There is a lot of data that comes from any research project, some of which are valuable and some of which are not. Finding something new, unexpected, or confusing in research can quickly become overwhelming.

You can sometimes get off track when you are under pressure to meet a deadline. Avoid worrying about those unintentional results once your current research is complete by excluding them from consideration.

In post-hoc analysis, you aren’t analyzing every random outcome of an experiment. It is important to look for patterns when you observe something that warrants a close look and further study to help you better understand the concept.

After a post-hoc analysis, further information can be gained and delve deeper into your subject base. Let’s take a closer look at post hoc analysis.

Post-hoc analysis: what is it?

In Latin, post hoc means “after this,” i.e. to analyze the experimental data afterwards.

The aim of a post-hoc analysis is to find patterns after the study has been completed, and to find results that weren’t the primary objective. Thus, all analyses conducted after an experiment was completed that were not preplanned are considered post-hoc analyses.

Data that has already been collected is used in a post-hoc study. Researchers analyze this data to develop new purposes, which were not in the experiment’s design. Post hoc studies can therefore be performed on aggregated data from previous trials. 

The process of performing post-hoc analyses is often overburdened with time, but it offers a number of advantages. To uncover valuable information, use a reasonable amount of prudence and don’t overestimate unexpected results. This could be a sign of something significant, even if it’s a chance occurrence.

Post hoc analyses are useful when investigating error rates, assessing the significance of hypotheses, or determining whether they are statistically significant.

Conducting multiple trials or diverging from your main line of research increases the risk of errors and false positives. This is where post hoc plays a key role. How exactly does it work? 

Post-hoc analysis: how does it work?

It is still possible to gain valuable insights from the data even if the primary goal is not achieved. Possibly the drug’s after effects and the data on them. Or any other similar drugs may also be worth testing.

The purpose of a post-hoc analysis is to answer questions after the study has been completed, an objective that has not been stated in the study.

In order to determine where the differences came from, a post hoc test is used after finding a statistically significant result. Post-hoc tests may be used to assess differences among multiple groups while avoiding experiment-wise errors. A several post hoc tests have been formulated, and the majority of them yield similar results.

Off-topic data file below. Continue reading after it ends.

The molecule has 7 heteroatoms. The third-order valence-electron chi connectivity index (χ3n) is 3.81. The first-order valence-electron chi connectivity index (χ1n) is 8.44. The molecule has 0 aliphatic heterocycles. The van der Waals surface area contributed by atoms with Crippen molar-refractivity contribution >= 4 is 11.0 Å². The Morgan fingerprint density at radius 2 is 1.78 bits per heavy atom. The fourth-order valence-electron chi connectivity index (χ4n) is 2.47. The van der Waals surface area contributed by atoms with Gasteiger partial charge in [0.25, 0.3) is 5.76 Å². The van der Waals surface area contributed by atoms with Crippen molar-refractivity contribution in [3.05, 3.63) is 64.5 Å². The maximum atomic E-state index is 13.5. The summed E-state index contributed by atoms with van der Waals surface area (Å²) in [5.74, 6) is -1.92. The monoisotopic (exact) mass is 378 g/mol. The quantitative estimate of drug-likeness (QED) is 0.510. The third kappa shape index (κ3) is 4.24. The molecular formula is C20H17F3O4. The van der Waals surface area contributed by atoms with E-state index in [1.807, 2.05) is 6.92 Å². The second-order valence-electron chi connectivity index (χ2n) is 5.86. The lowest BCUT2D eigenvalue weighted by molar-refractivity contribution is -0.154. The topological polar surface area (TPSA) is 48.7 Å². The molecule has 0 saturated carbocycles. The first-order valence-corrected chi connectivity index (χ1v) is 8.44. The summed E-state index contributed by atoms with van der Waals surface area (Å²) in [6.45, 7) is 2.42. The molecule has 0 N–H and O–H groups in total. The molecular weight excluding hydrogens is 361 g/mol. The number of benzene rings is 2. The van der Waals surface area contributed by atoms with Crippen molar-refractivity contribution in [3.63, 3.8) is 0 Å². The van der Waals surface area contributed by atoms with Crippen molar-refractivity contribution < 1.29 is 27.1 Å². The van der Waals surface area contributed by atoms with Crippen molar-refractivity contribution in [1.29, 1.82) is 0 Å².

There are different types of post hoc tests

The data collected during any research or clinical trial can be analyzed to detect patterns and different factors. The most common post hoc tests are:

  • Bonferroni Procedure: It is possible to perform multiple statistical tests at the same time by using this post hoc multiple-comparison correction.
  • Duncan’s new multiple range test (MRT):  Duncan’s Multiple Range Test will identify the pairs of means (from at least three) that differ. 
  • Dunn’s Multiple Comparison Test: This is a post hoc analysis that is run after an ANOVA, a non-parametric test that does not assume your data follows a particular distribution.
  • Fisher’s Least Significant Difference (LSD): Determines whether two means are statistically different.
  • Holm-Bonferroni Procedure: Holm’s sequential Bonferroni test makes multiple comparisons less strict.
  • Using Newman-Keuls, one can identify samples that have different means from one another. Newman-Keuls compares pairs of means using different critical values. As a result, significant differences are more likely to be found.
  • Rodger’s Method: This statistical method is used to evaluate research data post hoc following a ‘multivariate’ analysis.
  • Scheffé’s Method: In Scheffe’s method, the test statistic is adjusted differently depending on the number of comparisons that were made.
  • Tukey’s Test: Tukey’s test determines if your sample consists of groups that differ from each other. Every mean is compared with the mean of all other groups using the “Honest Significant Difference,” which represents how far apart the groups are.
  • Dunnett’s correction: This post hoc test compares means. In contrast to Tukey’s, it compares each means with a control mean.
  • Benjamini-Hochberg (BH) procedure: A significant result will only occur by chance if you perform numerous tests. The false discovery rate is accounted for by this post hoc test.

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